My cousin passed away unexpectedly last December and I offered to make my aunt and uncle and his sister a memory quilt from my cousin's old shirts, shorts and pants (no t-shirts!). I wanted the quilts to look like traditional pieced quilts, not what I had always seen done for memory quilts - with large squares of fabric from shirts sewn together in a 1-square pattern (click here to see what I'm talking about).
I had see this quilt on Instagram, and liked the idea of making a string quilt. I thought it would be a way to mix a lot of fabrics successfully, but wasn't sure how I wanted to construct the blocks. The "Blue Strings" baby quilt that I just blogged about was my first attempt at constructing string blocks. The primary color baby string quilt was my second attempt (though it's still waiting to be quilted).
The two different construction methods that I used worked well enough, but after making these 2 quilts, I decided that with my cousins shirts I didn't want to mix all the different fabrics in one block and I didn't want to have to tear out foundation paper. In the end, I didn't use either method that I tested, and instead tried something new entirely, and I loved it.
For my blocks, I cut apart the shirts and pants/shorts to make them in to the biggest flattest pieces that I could. I also left pockets and buttons where I could.
Next, I cut 12 1/2" squares from the biggest pieces I had (the backs and arms of shirts and the legs of pants), and cut the rest of the smaller pieces in to strips of varying widths (from 1 1/4" - 2 3/4"). Once I had everything cut and could see what I had to work with, I separated the large 12 1/2" squares in to a set of dark squares for my aunt and uncle's quilt in Wisconsin, and a set of lighter squares for my cousin's quilt in Florida. Then I went to work using the "slice and insert" method - slicing the 12 1/2" square and sewing in a strip of a contrasting fabric. I opted to use 1 fabric for all the inserted strips in each block, and tried to keep things consistent. For example, I used all the strips from the camo shorts in navy blue 12 1/2" blocks, and strips from the black and white shirt in light blue squares, etc. When I had inserted 4 strips in each square piece of fabric, I trimmed the block down to 10 1/2" square.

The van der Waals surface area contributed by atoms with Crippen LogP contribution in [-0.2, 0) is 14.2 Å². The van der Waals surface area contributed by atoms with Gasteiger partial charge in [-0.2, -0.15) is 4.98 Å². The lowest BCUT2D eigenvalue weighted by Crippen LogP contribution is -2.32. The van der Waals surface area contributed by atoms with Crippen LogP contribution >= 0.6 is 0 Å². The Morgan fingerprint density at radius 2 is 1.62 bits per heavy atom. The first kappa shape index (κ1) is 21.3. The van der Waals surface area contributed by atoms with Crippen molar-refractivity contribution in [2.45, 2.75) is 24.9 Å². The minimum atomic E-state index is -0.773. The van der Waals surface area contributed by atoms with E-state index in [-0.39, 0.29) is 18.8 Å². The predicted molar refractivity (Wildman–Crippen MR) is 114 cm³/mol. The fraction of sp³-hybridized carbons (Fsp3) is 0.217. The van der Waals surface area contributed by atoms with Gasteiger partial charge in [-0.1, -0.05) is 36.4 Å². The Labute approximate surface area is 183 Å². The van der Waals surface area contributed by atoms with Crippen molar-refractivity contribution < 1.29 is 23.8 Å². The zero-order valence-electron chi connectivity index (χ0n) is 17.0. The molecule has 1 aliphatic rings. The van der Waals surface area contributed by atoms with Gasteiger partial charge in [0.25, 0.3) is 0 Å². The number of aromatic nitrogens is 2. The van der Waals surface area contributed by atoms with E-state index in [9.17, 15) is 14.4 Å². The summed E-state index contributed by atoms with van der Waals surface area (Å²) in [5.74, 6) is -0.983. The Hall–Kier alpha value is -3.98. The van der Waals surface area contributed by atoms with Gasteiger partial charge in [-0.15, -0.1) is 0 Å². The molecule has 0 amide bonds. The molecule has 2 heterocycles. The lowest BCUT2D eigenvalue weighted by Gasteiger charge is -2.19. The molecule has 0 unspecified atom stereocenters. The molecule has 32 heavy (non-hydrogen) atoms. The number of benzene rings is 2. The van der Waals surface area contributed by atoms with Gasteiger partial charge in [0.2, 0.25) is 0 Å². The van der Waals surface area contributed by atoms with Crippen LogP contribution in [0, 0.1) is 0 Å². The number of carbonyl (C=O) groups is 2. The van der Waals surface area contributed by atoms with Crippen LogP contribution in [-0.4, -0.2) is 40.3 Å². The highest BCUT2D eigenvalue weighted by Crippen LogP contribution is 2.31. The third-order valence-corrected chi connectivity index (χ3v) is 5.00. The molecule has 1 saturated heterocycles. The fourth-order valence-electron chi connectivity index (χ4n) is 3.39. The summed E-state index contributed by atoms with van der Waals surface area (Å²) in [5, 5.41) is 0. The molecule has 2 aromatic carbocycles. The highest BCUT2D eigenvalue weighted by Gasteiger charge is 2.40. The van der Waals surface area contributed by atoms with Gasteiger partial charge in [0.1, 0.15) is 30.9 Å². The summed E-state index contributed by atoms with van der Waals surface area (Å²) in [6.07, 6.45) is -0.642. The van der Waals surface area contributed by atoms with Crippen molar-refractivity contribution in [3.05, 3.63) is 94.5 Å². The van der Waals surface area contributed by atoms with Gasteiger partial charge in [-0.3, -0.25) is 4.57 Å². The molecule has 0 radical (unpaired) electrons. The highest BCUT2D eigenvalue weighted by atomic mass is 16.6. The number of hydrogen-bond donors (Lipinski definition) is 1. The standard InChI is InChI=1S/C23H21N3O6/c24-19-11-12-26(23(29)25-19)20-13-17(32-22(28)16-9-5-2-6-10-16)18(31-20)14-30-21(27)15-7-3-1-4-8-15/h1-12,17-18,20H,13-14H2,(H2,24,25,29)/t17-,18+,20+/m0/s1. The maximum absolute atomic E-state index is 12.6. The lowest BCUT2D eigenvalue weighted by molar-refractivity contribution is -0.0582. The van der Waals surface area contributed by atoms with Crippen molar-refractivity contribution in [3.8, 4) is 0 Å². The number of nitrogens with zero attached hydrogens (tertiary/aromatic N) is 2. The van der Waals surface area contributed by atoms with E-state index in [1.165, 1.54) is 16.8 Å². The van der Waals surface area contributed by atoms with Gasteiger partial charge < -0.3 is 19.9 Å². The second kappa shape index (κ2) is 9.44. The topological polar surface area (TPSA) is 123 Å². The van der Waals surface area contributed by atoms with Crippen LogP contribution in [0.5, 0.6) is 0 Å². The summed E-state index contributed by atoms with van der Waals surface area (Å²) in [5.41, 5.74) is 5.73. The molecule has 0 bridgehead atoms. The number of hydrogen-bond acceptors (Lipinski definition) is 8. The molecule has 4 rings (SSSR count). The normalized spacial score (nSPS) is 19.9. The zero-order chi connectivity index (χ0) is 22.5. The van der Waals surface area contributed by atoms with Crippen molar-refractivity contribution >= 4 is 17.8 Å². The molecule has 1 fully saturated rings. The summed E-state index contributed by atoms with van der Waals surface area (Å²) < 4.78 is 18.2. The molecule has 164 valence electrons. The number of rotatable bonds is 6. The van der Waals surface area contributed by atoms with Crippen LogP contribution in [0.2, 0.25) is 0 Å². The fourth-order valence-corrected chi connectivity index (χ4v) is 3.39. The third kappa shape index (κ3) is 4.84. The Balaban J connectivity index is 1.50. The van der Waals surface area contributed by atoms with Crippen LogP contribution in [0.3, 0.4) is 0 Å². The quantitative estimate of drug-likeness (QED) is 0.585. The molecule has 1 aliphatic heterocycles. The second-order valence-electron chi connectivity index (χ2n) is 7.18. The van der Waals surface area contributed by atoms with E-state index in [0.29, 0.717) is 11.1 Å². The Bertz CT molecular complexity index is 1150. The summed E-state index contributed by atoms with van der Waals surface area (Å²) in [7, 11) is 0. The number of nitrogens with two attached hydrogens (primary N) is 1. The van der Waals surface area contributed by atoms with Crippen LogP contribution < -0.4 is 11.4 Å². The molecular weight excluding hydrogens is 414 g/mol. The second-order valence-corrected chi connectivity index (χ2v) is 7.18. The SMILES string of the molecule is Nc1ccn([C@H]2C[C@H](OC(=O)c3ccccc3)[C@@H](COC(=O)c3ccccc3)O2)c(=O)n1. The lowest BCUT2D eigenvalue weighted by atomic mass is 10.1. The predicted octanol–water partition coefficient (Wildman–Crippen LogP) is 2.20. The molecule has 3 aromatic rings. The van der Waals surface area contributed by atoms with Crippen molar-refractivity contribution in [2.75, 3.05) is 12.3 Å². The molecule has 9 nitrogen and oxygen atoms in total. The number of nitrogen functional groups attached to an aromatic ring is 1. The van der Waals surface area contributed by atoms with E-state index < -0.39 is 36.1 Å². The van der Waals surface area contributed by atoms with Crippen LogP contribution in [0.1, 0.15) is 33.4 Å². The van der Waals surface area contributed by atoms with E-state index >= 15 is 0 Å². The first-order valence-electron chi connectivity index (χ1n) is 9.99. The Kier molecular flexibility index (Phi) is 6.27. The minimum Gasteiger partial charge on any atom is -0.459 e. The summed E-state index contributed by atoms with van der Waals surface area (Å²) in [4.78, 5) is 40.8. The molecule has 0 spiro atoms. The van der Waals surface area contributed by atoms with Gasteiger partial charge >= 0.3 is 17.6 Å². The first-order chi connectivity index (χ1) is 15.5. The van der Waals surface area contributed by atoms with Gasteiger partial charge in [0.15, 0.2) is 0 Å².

I backed both of the quilts with the same deer head print from Art Gallery fabrics (Hello Bear Buck), and quilted them with 1 1/2" spaced straight lines. Since some of the clothing fabrics are heavier than quilting cotton, the quilts are also a little heavier than my normal quilts, but have a lovely drape and feel to them. I was worried about incorporating things like Carhartt canvas in the quilts, but actually found that the canvas was one of my favorite fabrics to work with - the more slippery synthetic shirt fabric not so much.
I am thrilled with how these "memory" quilts turned out, and with the fact that people don't immediately recognize that the fabrics in the quilts are old shirts and pants. I think that they look like great quilts in themselves, and have special meaning to the people who will be using them.
Both quilts finish at roughly 60" square (using a 6x6 layout and 36 blocks each).
Blocks finish at 10" x 10"
For pictures of these quilts in progress, please check out #quiltsfrombeau